Do You Believe In Piping Plovers?

“Duz you believe in me?” This is the image for the month of June in the Little Egg Foundation 2021 Coastal Wildlife Calendar. Get yours before they are gone!

Of all of the fascinating natural wonders of the Jersey Shore, can you guess which one made the biggest impression on the first Dutch explorers who landed here in the seventeenth century? It wasn’t the fine sands of our gorgeous beaches and it wasn’t the rich variety of marine life teeming in our bays.

It was the eggs. The little bird eggs to be precise. Those early explorers found a seaside paradise so uniquely riddled with birds’ nests along the beaches and in the marsh that they were astonished. So abundant were these nests that when they took those first steps off their massive ships, their heavy, sea-soaked boots probably squashed dozens of them.

And so they named this place “Eiren Haven,” or “Egg Harbor”.

Four hundred years later, that name remains but the awareness that tiny birds’ eggs are the original treasure and natural heritage of the shore is all but erased, vanished along with those same birds; most especially the crown-jewel species of the original denizens of our beaches who the Dutch encountered in such vast multitudes on that first visit: the Piping Plovers.

When I was younger I would walk along Barnegat Inlet with my parents (or “Barendegat, Inlet of the Breakers” as those same Dutch explorers had named it.) I remember being puzzled as to why small sections of beach were roped off to “protect birds.” It didn’t make any sense to me. Birds could fly. Why couldn’t they just fly away? And besides, birds live in trees and bushes, I thought. The trees were far off in the distance. Why not fence the trees and bushes and let me play on the beach? I certainly didn’t see any birds. My parents didn’t know, or see anything, either.

So I asked the old timers fishing along the inlet and they told me a secret. They told me those fences were put up allegedly to protect the beach nesting Piping Plover, but that the Piping Plover were in fact already long extinct. The scientists just kept putting up those fences so they could keep us away and have the beach all to themselves, they said.

And I’d later ask the old timers on the other end of the island at Holgate too, who would also tell me of a similar, but inverted, conspiracy. They whispered to me that they’d heard there were actually hundreds of thousands of Piping Plovers along the coast. But the scientists still pretended they were in danger, and so kept putting up those fences… just so they could keep us away and have the beach all to themselves.

Over the years I’ve met people on the beach who even claim they hate the Piping Plovers: the tiny, beach-closing, fun-destroying, possibly non-existent bird; apparently public enemy number one to beach buggies and dog walkers everywhere. Hate is a strong word for such a tiny bird, yet I never doubted their feelings; especially those angry enough to create and wear cleverly inflammatory t-shirts proclaiming that Piping Plover “tastes like chicken.”

Yet curiously, despite all the conspiracy and controversy, I had never met a single person who had actually ever seen a Piping Plover on the beaches of LBI, and only a rare few who could even describe for me in just modest detail what one looked like; myself included.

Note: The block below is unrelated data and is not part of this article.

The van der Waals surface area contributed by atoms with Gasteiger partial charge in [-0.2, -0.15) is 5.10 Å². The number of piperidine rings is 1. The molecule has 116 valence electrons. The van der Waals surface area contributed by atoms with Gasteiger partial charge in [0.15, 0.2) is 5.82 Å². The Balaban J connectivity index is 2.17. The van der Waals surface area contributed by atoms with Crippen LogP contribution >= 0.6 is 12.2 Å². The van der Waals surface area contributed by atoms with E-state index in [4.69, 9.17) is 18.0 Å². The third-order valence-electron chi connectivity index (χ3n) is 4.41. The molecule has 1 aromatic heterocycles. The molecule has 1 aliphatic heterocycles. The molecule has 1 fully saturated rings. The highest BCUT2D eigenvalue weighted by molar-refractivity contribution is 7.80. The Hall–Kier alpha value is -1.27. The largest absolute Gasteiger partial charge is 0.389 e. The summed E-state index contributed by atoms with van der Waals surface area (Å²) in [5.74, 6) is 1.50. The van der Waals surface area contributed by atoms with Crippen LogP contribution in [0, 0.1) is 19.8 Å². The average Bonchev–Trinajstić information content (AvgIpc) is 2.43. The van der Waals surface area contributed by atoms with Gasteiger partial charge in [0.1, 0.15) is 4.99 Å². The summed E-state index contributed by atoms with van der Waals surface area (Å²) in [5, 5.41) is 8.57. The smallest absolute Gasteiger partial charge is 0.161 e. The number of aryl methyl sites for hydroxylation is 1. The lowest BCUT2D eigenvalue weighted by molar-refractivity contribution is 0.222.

It would appear that in just a few hundred years, our Piping Plover and their little eggs went from being something so abundantly and uniquely impressive that the Dutch named the whole region for them, to being something so hard to find that people don’t even believe they exist anymore. The Piping Plover had somehow become even less than a ghost or an apparition; more like some mythological delusion from distant centuries past.

And that’s when I decided to set out and try to find a Piping Plover on Long Beach Island to see for myself.

It took me decades to come to understand that the shore has its own mythologies. Some of this mythology is created to fill voids of honest ignorance; like all the things my parents couldn’t teach me about birds or the island’s ecology simply because they didn’t know, so I created my own myths to answer my own questions and support my simplistic assumptions. And some is just sloppy nescience, as with all the people who will happily point at any of the dozens of abundant shorebird species who visit our island and lazily call them “Piping Plovers.” And some is born of more intentionally devious and self serving motivations, like the conspiracies the old-timers fed me as a boy, probably hopeful to grow their ranks with a fresh recruit in a war against beach closures. Much of this mythology we just accept, and perpetuate, simply because we are busy and don’t really care all that much. I know I didn’t. Until one day, I suddenly did.

While it wasn’t easy to find a creature nobody I knew had ever seen before and many had told me didn’t even exist, I would eventually prevail and the experience would change my life forever, astonishing me as deeply as those early Dutch explorers were when they first sailed into a harbor filled with little eggs.

In the years since, I have immersed myself the real lives of our native Piping Plovers, dispelling the careless myths about them I had inherited and perpetuated, and rediscovering our island’s enchanting natural heritage. Through their tiny lives I’ve glimpsed that unspoiled, egg filled paradise those early Dutch explorers saw. They’ve shown me an island even more spectacular and captivating than the one I already love as much as something can be loved, and I’ve begun to imagine a more vibrant, secure, and beautiful future for our coast. I’ve witnessed first hand through their amazing adaptations just how precisely the Piping Plover were made for this island and this island made for them; a distinction we as a species could never claim for ourselves, no matter how much we might love this place; and a distinction which doesn’t lessen our dominion here, but leads us to be wiser stewards and brings us deeper joy and understanding of this island we cherish.